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Hoosier Hysteria Observations

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It's a fool's errand to glean anything important from a glorified practice but LET'S DO IT ANYWAY.

USA TODAY Sports

Despite coming off a disappointing 17-16 campaign the previous year, 14,000 people turned out to view the latest iteration of the Indiana Hoosiers on Saturday night.

They didn't disappoint.

Yes, it was a glorified practice. Yes, it's an event designed to make you feel good about the season. No, none of it counts when the season starts. Have I covered all the caveats? Many see this as a put-up or shut-up year for the program, and precious few think Indiana has the horses to improve on last season's debacle due to a lack of size and depth in the post. Questions of regarding the teams overall ability to compete can't really be answered until the conference season gets underway, but here's what I saw last night.

SHOOTING

Holy hell, it wasn't the most difficult diagnosis, but Crean certainly realized that the shooting woes on last season's squad needed to be addressed, and he went out and addressed it. A couple of drills showcased during the event were basically created to showcase the new shooters, but it was the live scrimmage that really made the shooting stand out. Several guys knocked them in from long and midrange. Blackmon and Robert Johnson, in particular, knocked down a couple despite being well-contested.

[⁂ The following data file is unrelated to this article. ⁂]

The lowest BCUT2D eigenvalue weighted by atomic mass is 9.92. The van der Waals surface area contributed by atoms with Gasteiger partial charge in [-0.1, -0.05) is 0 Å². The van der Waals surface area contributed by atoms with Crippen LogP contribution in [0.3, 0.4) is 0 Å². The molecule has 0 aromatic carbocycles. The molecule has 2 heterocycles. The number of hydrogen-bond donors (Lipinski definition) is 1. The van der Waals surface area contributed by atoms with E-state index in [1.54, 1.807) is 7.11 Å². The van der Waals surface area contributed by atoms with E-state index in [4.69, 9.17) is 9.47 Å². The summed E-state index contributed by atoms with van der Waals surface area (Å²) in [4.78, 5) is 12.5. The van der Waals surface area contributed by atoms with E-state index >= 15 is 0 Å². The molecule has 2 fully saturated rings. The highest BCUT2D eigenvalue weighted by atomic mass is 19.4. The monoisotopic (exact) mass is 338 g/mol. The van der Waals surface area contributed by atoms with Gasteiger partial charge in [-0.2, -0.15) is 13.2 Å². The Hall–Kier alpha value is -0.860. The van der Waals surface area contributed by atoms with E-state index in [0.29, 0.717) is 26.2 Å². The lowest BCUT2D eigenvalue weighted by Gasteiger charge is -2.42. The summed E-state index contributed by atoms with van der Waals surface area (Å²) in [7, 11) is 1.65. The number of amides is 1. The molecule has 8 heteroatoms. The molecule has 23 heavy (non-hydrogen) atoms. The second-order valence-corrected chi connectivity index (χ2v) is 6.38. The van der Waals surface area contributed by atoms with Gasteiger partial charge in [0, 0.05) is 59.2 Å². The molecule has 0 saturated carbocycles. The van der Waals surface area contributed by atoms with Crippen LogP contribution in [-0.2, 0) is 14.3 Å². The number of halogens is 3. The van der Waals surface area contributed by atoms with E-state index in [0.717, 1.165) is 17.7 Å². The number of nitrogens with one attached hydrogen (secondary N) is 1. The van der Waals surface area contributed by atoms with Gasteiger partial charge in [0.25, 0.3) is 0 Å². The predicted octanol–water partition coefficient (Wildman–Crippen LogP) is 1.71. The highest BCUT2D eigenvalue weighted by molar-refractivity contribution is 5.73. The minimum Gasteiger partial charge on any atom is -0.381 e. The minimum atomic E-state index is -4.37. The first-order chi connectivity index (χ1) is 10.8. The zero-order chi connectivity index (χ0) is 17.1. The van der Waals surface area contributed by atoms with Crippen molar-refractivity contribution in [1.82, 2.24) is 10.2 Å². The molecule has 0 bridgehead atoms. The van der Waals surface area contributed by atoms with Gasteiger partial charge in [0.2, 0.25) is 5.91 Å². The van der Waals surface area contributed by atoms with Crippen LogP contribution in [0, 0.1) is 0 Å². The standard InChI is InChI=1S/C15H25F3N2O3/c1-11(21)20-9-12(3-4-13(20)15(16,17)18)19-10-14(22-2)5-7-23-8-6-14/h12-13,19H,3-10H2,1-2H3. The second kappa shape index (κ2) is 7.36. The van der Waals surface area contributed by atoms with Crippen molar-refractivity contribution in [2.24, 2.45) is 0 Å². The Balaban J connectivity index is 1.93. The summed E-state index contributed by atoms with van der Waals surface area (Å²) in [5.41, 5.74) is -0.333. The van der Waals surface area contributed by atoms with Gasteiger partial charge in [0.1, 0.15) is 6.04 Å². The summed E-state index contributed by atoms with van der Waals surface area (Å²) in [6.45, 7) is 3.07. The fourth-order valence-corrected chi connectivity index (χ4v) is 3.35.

Zeisloft continues to impress as well, with a lightning quick trigger and smooth, smooth mechanics. He may not be the kind of guy that can create his own shot in the Big Ten, but if you leave him to help on a drive, you're surrendering three points.

And that's the other big thing about the scrimmage, particularly on the veteran laden red squad with Yogi, Stan, Zeisloft, Davis, and Perea: shooters constantly being left open as purposeful drives to the rack forced perimeter defenders to help, and allowed shooters to stay put (as opposed to vacating the area as the pass comes out a la last season) and get wide-open looks.

Robinson's new right-handed jumper looks better mechanically, not sure he's getting big results yet, but they should come. I think the three-pointer is about another year away from being a real weapon for him.

BACKCOURT

Yogi Ferrell and James Blackmon Jr. sharing a backcourt is going to be a nightmare for every team in the country. Period. I knew JBJ would be good from day one, but he was sensational as a scorer last night. Good drives and a few excellent passes that won't show up in the box score due to the recipient being unable to knock down the shot. At one point he unleashed an absolutely devastating step-back on an unsuspecting Stanford Robinson and canned the ensuing three-point attempt.

Not to be outdone, Yogi did it all on his end, getting the added benefit of playing with teammates who were all more familiar with each other. At one point it seemed like the Red team successfully executed fifty alley-oops in a row, but it might've just been two. Yogi got his fair share of points as well, continuing the trend he established last year as an excellent jumpshooter.